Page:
US4501825 *Jun 28, 1984Feb 26, 1985Pennzoil CompanyTire sealer and inflator
US4588758 *Mar 13, 1985May 13, 1986Jaspon Lawrence ETire sealant composition
US5059636 *Nov 13, 1990Oct 22, 1991Grenga Paul AGround rubber, calcium chloride, wheat flour and water; environmentally safe
US5124395 *Apr 25, 1991Jun 23, 1992Radiator Specialty CompanyNon-ozone depleting, non-flammable tire sealer and inflater composition
US5618912 *May 4, 1995Apr 8, 1997Pennzoil Products CompanyNonaqueous composition comprising petroleum residual resin sealant, non-flammable propellant/inflator having ozone depletion potential of zero
US5705604 *Jun 28, 1996Jan 6, 1998Pennzoil Products CompanyTire sealer and inflator compositions
US5967012 *Nov 19, 1996Oct 19, 1999The United States Of America As Represented By The Secretary Of The NavyWaste aerosol container processor
US6454892 *Jul 9, 1996Sep 24, 2002Sumitomo Rubber Industries, Ltd.Preparation for sealing punctured tires and apparatus for the sealing and pumping up of tires
US6789581Oct 31, 2002Sep 14, 2004Interdynamics, Inc.Apparatus for sealing, inflating, and repairing tires
US6889723Feb 12, 2002May 10, 2005Sumitomo Rubber Industries, Ltd.Preparation for sealing punctured tires and apparatus for the sealing and pumping up of tires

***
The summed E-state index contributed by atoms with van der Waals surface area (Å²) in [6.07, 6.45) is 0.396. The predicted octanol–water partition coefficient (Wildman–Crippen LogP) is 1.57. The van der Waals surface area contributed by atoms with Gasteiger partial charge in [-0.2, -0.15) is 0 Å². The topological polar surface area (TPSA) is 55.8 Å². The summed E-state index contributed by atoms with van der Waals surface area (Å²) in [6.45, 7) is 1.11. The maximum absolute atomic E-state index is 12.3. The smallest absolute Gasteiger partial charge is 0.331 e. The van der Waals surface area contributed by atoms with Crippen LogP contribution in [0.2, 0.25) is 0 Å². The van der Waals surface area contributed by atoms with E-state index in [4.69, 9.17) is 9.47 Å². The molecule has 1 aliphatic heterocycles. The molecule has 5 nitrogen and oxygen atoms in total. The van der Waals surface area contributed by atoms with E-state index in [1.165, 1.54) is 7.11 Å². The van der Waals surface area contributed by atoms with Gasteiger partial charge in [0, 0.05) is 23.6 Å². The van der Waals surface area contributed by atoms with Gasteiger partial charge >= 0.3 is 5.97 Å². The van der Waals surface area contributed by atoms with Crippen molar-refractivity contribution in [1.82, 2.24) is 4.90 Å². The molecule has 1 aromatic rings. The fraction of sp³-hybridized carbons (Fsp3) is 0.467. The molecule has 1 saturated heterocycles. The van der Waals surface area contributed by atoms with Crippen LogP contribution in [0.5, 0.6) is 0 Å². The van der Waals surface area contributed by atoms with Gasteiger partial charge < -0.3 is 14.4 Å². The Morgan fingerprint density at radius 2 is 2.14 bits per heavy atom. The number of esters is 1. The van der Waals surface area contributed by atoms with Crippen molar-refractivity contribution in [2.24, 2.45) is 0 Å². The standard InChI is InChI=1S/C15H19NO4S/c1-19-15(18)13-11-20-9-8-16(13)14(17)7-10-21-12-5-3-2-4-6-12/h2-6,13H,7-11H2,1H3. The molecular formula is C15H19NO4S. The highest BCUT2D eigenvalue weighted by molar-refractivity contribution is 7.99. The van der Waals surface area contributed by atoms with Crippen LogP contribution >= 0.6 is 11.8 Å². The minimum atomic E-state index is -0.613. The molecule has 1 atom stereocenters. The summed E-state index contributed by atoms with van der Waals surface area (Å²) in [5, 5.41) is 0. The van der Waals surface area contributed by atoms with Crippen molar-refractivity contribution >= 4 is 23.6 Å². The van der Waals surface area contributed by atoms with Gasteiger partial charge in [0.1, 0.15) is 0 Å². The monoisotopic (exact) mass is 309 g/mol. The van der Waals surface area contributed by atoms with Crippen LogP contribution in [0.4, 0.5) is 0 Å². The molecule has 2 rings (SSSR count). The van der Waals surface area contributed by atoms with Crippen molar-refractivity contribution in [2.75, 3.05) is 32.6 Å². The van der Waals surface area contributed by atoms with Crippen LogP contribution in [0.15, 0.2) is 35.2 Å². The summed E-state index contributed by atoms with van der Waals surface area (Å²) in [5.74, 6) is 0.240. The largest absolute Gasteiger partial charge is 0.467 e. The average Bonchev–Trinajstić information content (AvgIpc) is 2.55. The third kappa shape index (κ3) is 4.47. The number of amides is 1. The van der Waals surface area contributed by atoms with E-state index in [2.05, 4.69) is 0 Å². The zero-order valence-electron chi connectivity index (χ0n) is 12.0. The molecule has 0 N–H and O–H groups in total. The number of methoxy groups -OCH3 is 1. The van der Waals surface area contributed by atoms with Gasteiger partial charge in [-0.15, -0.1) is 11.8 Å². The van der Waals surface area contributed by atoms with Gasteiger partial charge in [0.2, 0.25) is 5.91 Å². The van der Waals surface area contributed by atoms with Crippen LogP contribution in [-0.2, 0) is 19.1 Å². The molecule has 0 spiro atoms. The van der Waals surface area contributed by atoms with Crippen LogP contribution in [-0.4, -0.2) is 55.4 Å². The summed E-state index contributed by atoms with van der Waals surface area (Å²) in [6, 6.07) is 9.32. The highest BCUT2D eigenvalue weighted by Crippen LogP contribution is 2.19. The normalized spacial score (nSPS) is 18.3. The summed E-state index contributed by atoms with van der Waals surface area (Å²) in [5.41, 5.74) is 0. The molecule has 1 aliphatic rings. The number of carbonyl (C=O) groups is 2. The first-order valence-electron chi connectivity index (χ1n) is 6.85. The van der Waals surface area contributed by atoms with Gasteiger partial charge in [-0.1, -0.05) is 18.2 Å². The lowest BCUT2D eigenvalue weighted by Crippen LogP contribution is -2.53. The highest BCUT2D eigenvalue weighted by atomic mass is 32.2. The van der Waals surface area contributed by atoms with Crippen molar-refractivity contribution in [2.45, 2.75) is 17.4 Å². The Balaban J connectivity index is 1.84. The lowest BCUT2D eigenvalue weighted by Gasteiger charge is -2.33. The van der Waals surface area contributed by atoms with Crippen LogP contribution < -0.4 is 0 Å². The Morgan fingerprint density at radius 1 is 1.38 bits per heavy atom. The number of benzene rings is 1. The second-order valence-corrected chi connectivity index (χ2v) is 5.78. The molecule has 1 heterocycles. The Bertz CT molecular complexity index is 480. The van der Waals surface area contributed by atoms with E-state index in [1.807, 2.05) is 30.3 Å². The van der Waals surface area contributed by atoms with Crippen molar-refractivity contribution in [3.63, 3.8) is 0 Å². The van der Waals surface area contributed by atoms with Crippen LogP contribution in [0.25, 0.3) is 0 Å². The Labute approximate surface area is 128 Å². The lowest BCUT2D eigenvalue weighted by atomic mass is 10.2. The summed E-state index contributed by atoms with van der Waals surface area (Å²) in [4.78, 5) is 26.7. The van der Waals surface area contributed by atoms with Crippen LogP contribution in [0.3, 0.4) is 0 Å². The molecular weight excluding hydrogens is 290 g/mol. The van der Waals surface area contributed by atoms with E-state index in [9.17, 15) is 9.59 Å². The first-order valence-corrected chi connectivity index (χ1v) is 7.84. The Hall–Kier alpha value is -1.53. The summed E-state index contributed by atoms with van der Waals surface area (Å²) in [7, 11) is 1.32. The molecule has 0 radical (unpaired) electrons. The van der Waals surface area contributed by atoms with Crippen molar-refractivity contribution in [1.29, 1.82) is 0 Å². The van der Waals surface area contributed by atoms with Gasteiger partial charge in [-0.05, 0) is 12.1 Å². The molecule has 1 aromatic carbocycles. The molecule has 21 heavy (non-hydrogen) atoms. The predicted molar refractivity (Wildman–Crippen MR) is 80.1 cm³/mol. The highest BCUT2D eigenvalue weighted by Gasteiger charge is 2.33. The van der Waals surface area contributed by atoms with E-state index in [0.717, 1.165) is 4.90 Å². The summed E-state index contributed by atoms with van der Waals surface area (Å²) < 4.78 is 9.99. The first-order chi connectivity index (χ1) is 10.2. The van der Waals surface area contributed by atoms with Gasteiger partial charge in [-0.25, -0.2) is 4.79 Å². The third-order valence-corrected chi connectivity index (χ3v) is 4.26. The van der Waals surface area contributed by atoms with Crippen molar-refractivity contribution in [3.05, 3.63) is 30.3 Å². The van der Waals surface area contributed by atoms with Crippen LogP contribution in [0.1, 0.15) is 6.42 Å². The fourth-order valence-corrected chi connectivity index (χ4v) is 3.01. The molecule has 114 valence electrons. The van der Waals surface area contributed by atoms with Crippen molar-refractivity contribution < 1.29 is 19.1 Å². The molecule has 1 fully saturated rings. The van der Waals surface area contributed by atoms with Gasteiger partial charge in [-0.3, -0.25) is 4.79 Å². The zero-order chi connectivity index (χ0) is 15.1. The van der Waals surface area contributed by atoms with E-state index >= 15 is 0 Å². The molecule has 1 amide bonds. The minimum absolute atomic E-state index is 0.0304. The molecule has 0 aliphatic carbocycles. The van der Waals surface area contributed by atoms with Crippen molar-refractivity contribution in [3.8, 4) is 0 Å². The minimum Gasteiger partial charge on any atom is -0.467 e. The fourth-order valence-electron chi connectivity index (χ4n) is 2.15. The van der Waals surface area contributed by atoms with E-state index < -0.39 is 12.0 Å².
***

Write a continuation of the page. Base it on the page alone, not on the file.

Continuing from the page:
US7169830Apr 8, 2004Jan 30, 2007Fogal Sr Robert DFor providing an anti-puncture sealant in the tread area of the tire to prevent flat tires, for pneumatic tires
US7759412 *Feb 27, 2007Jul 20, 2010The Yokohama Rubber Co., Ltd.Aqueous emulsion of a polyolefin having hydrophilic group and an antifreeze; has a pH of 5.5-8.5 at which steel cord is hardly corroded; excellent in storage stability at a pH within this range, so, it is not necessary to add ammonia, etc. for stabilization, and there is no pungent odor
US7807732Jan 30, 2007Oct 5, 2010Fogal Sr Robert Danti-puncture seal in the tread area of pneumatic tires; environmentally friendly and safe; carrier fluid of desugared molasses and a filler of nylon, rayon, polyester, polyethylene, aramid, acrylic, glass, carbon, Kevlar, or polypropylene; further contains ground rubber
DE102011115856A1Oct 13, 2011Apr 18, 2013Veritas AgReifendichtmittel
EP0153091A2 *Feb 7, 1985Aug 28, 1985Mitsubishi Petrochemical Co., Ltd.Filled vinylidene fluoride polymer composition
EP0167934A2 *Jun 26, 1985Jan 15, 1986PENNZOIL COMPANY (a Delaware corporation)Tire sealer and inflator
EP0281252A1 *Feb 4, 1988Sep 7, 1988Everbalance SATyre balancing composition, method for preparing such a composition and method for balancing a motor vehicle wheel by means of such a composition
EP0508669A1 *Mar 31, 1992Oct 14, 1992Pacemark, Inc.Sealant for pneumatic inner tubes and tubeless tires
WO2013053808A1Oct 11, 2012Apr 18, 2013Veritas AgTyre sealant
Classifications
U.S. Classification523/166, 524/376
International ClassificationB29C73/16
Cooperative ClassificationB29D30/0685, B29L2030/00, B29D2030/0698, B29C73/163
European ClassificationB29D30/06Z3, B29C73/16C
Legal Events
DateCodeEventDescription
Sep 16, 1986FPExpired due to failure to pay maintenance fee
Effective date: 19290686
Jun 29, 1986LAPSLapse for failure to pay maintenance fees
Jan 28, 1986REMIMaintenance fee reminder mailed